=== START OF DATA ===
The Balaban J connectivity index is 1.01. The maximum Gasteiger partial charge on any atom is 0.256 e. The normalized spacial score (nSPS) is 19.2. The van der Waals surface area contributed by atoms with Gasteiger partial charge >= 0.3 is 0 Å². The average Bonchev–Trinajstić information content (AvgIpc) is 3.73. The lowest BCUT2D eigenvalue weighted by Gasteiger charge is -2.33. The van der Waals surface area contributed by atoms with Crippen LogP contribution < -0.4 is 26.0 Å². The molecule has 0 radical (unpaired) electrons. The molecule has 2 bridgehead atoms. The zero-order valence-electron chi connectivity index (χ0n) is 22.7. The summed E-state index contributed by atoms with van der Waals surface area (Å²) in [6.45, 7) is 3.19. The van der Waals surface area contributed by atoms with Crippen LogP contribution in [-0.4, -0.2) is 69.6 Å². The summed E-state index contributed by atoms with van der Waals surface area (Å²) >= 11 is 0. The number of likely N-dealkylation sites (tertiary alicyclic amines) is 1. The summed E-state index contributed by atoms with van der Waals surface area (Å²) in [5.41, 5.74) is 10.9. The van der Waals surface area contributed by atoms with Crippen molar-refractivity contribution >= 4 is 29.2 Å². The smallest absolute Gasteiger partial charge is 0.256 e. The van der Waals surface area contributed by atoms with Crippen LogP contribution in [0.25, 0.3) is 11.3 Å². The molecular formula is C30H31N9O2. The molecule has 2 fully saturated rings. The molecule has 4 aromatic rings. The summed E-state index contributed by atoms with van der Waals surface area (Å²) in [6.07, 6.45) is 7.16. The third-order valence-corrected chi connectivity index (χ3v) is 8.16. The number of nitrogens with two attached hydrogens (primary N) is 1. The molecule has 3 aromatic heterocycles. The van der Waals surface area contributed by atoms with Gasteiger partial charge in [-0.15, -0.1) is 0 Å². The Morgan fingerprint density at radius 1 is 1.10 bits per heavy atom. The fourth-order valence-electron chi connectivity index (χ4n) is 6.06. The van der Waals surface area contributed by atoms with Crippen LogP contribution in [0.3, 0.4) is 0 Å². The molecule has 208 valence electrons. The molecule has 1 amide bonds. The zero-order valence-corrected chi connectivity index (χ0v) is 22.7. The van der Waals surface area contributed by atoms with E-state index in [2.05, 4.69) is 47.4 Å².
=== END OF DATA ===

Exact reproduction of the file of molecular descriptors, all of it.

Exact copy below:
The Balaban J connectivity index is 1.01. The maximum Gasteiger partial charge on any atom is 0.256 e. The normalized spacial score (nSPS) is 19.2. The van der Waals surface area contributed by atoms with Gasteiger partial charge >= 0.3 is 0 Å². The average Bonchev–Trinajstić information content (AvgIpc) is 3.73. The lowest BCUT2D eigenvalue weighted by Gasteiger charge is -2.33. The van der Waals surface area contributed by atoms with Crippen LogP contribution < -0.4 is 26.0 Å². The molecule has 0 radical (unpaired) electrons. The molecule has 2 bridgehead atoms. The zero-order valence-electron chi connectivity index (χ0n) is 22.7. The summed E-state index contributed by atoms with van der Waals surface area (Å²) in [6.45, 7) is 3.19. The van der Waals surface area contributed by atoms with Crippen LogP contribution in [-0.4, -0.2) is 69.6 Å². The summed E-state index contributed by atoms with van der Waals surface area (Å²) >= 11 is 0. The number of likely N-dealkylation sites (tertiary alicyclic amines) is 1. The summed E-state index contributed by atoms with van der Waals surface area (Å²) in [5.41, 5.74) is 10.9. The van der Waals surface area contributed by atoms with Crippen molar-refractivity contribution >= 4 is 29.2 Å². The smallest absolute Gasteiger partial charge is 0.256 e. The van der Waals surface area contributed by atoms with Crippen LogP contribution in [0.25, 0.3) is 11.3 Å². The molecular formula is C30H31N9O2. The molecule has 2 fully saturated rings. The molecule has 4 aromatic rings. The summed E-state index contributed by atoms with van der Waals surface area (Å²) in [6.07, 6.45) is 7.16. The third-order valence-corrected chi connectivity index (χ3v) is 8.16. The number of nitrogens with two attached hydrogens (primary N) is 1. The molecule has 3 aromatic heterocycles. The van der Waals surface area contributed by atoms with Gasteiger partial charge in [-0.15, -0.1) is 0 Å². The Morgan fingerprint density at radius 1 is 1.10 bits per heavy atom. The fourth-order valence-electron chi connectivity index (χ4n) is 6.06. The van der Waals surface area contributed by atoms with Crippen LogP contribution in [0.3, 0.4) is 0 Å². The molecule has 208 valence electrons. The molecule has 1 amide bonds. The zero-order valence-corrected chi connectivity index (χ0v) is 22.7. The van der Waals surface area contributed by atoms with E-state index in [2.05, 4.69) is 47.4 Å².